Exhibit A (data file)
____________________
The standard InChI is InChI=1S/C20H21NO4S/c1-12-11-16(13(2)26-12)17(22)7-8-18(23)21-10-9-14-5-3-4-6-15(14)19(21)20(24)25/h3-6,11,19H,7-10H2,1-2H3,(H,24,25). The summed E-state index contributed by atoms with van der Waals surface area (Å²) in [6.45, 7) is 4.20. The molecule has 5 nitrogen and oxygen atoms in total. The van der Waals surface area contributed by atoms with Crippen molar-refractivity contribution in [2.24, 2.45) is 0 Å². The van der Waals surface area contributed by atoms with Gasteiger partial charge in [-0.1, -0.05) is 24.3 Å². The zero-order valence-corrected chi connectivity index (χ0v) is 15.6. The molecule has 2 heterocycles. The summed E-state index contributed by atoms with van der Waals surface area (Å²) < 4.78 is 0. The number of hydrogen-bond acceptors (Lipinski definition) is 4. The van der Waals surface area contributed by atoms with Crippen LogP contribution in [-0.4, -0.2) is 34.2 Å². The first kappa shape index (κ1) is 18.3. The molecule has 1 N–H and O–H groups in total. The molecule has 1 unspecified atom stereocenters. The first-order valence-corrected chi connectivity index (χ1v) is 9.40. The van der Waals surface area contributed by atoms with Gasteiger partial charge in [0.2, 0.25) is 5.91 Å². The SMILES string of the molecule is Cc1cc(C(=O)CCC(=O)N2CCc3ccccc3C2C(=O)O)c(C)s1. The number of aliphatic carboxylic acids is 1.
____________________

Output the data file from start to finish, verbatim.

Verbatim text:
The standard InChI is InChI=1S/C20H21NO4S/c1-12-11-16(13(2)26-12)17(22)7-8-18(23)21-10-9-14-5-3-4-6-15(14)19(21)20(24)25/h3-6,11,19H,7-10H2,1-2H3,(H,24,25). The summed E-state index contributed by atoms with van der Waals surface area (Å²) in [6.45, 7) is 4.20. The molecule has 5 nitrogen and oxygen atoms in total. The van der Waals surface area contributed by atoms with Crippen molar-refractivity contribution in [2.24, 2.45) is 0 Å². The van der Waals surface area contributed by atoms with Gasteiger partial charge in [-0.1, -0.05) is 24.3 Å². The zero-order valence-corrected chi connectivity index (χ0v) is 15.6. The molecule has 2 heterocycles. The summed E-state index contributed by atoms with van der Waals surface area (Å²) < 4.78 is 0. The number of hydrogen-bond acceptors (Lipinski definition) is 4. The van der Waals surface area contributed by atoms with Crippen LogP contribution in [-0.4, -0.2) is 34.2 Å². The first kappa shape index (κ1) is 18.3. The molecule has 1 N–H and O–H groups in total. The molecule has 1 unspecified atom stereocenters. The first-order valence-corrected chi connectivity index (χ1v) is 9.40. The van der Waals surface area contributed by atoms with Gasteiger partial charge in [0.2, 0.25) is 5.91 Å². The SMILES string of the molecule is Cc1cc(C(=O)CCC(=O)N2CCc3ccccc3C2C(=O)O)c(C)s1. The number of aliphatic carboxylic acids is 1.